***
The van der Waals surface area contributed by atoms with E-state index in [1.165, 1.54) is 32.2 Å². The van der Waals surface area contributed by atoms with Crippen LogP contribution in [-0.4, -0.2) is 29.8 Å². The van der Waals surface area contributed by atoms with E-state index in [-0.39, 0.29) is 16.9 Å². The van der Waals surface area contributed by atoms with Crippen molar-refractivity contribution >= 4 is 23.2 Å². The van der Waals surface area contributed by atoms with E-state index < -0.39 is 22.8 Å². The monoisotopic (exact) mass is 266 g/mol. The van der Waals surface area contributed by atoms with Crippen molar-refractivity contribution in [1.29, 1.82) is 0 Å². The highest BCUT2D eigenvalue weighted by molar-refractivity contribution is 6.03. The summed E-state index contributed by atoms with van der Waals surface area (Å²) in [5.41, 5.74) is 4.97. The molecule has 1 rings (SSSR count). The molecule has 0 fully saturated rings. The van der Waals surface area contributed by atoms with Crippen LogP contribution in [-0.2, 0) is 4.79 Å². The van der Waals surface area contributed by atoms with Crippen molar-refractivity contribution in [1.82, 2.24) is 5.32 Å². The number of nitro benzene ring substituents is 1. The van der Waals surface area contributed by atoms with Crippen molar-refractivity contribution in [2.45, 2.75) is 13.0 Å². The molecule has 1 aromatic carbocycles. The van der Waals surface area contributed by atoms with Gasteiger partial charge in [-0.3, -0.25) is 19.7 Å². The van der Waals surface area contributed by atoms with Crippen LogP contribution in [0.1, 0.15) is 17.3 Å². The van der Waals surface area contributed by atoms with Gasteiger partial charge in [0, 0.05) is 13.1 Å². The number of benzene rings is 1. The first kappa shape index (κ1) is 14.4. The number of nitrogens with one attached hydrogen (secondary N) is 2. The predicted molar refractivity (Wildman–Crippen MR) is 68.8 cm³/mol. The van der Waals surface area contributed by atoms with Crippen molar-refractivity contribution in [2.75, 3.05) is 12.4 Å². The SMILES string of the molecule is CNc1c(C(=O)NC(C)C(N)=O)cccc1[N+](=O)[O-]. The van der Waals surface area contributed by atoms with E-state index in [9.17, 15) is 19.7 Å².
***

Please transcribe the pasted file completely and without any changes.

The van der Waals surface area contributed by atoms with E-state index in [1.165, 1.54) is 32.2 Å². The van der Waals surface area contributed by atoms with Crippen LogP contribution in [-0.4, -0.2) is 29.8 Å². The van der Waals surface area contributed by atoms with E-state index in [-0.39, 0.29) is 16.9 Å². The van der Waals surface area contributed by atoms with Crippen molar-refractivity contribution >= 4 is 23.2 Å². The van der Waals surface area contributed by atoms with E-state index < -0.39 is 22.8 Å². The monoisotopic (exact) mass is 266 g/mol. The van der Waals surface area contributed by atoms with Crippen molar-refractivity contribution in [1.29, 1.82) is 0 Å². The highest BCUT2D eigenvalue weighted by molar-refractivity contribution is 6.03. The summed E-state index contributed by atoms with van der Waals surface area (Å²) in [5.41, 5.74) is 4.97. The molecule has 1 rings (SSSR count). The molecule has 0 fully saturated rings. The van der Waals surface area contributed by atoms with Crippen LogP contribution in [-0.2, 0) is 4.79 Å². The van der Waals surface area contributed by atoms with Crippen molar-refractivity contribution in [1.82, 2.24) is 5.32 Å². The number of nitro benzene ring substituents is 1. The van der Waals surface area contributed by atoms with Crippen molar-refractivity contribution in [2.45, 2.75) is 13.0 Å². The molecule has 1 aromatic carbocycles. The van der Waals surface area contributed by atoms with Gasteiger partial charge in [-0.3, -0.25) is 19.7 Å². The van der Waals surface area contributed by atoms with Crippen LogP contribution in [0.1, 0.15) is 17.3 Å². The van der Waals surface area contributed by atoms with Gasteiger partial charge in [0, 0.05) is 13.1 Å². The number of benzene rings is 1. The first kappa shape index (κ1) is 14.4. The number of nitrogens with one attached hydrogen (secondary N) is 2. The predicted molar refractivity (Wildman–Crippen MR) is 68.8 cm³/mol. The van der Waals surface area contributed by atoms with Crippen molar-refractivity contribution in [2.75, 3.05) is 12.4 Å². The SMILES string of the molecule is CNc1c(C(=O)NC(C)C(N)=O)cccc1[N+](=O)[O-]. The van der Waals surface area contributed by atoms with E-state index in [9.17, 15) is 19.7 Å².